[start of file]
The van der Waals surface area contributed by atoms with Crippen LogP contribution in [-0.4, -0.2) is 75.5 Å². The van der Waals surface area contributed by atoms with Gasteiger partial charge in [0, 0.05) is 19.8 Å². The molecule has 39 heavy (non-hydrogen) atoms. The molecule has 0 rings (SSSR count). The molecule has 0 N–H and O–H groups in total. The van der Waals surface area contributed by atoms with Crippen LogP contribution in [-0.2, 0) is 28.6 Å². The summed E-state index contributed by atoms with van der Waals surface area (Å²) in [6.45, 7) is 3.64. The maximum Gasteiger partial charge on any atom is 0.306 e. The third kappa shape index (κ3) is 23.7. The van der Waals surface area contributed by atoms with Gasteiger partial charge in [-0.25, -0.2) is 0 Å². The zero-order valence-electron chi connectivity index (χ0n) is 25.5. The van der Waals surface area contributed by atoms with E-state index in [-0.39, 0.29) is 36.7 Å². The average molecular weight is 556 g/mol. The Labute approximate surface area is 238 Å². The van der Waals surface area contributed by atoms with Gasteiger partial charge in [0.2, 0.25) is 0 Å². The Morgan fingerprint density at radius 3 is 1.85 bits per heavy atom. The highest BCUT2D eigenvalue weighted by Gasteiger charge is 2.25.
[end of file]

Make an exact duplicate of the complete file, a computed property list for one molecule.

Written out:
The van der Waals surface area contributed by atoms with Crippen LogP contribution in [-0.4, -0.2) is 75.5 Å². The van der Waals surface area contributed by atoms with Gasteiger partial charge in [0, 0.05) is 19.8 Å². The molecule has 39 heavy (non-hydrogen) atoms. The molecule has 0 rings (SSSR count). The molecule has 0 N–H and O–H groups in total. The van der Waals surface area contributed by atoms with Crippen LogP contribution in [-0.2, 0) is 28.6 Å². The summed E-state index contributed by atoms with van der Waals surface area (Å²) in [6.45, 7) is 3.64. The maximum Gasteiger partial charge on any atom is 0.306 e. The third kappa shape index (κ3) is 23.7. The van der Waals surface area contributed by atoms with Gasteiger partial charge in [-0.25, -0.2) is 0 Å². The zero-order valence-electron chi connectivity index (χ0n) is 25.5. The van der Waals surface area contributed by atoms with E-state index in [-0.39, 0.29) is 36.7 Å². The average molecular weight is 556 g/mol. The Labute approximate surface area is 238 Å². The van der Waals surface area contributed by atoms with Gasteiger partial charge in [0.2, 0.25) is 0 Å². The Morgan fingerprint density at radius 3 is 1.85 bits per heavy atom. The highest BCUT2D eigenvalue weighted by Gasteiger charge is 2.25.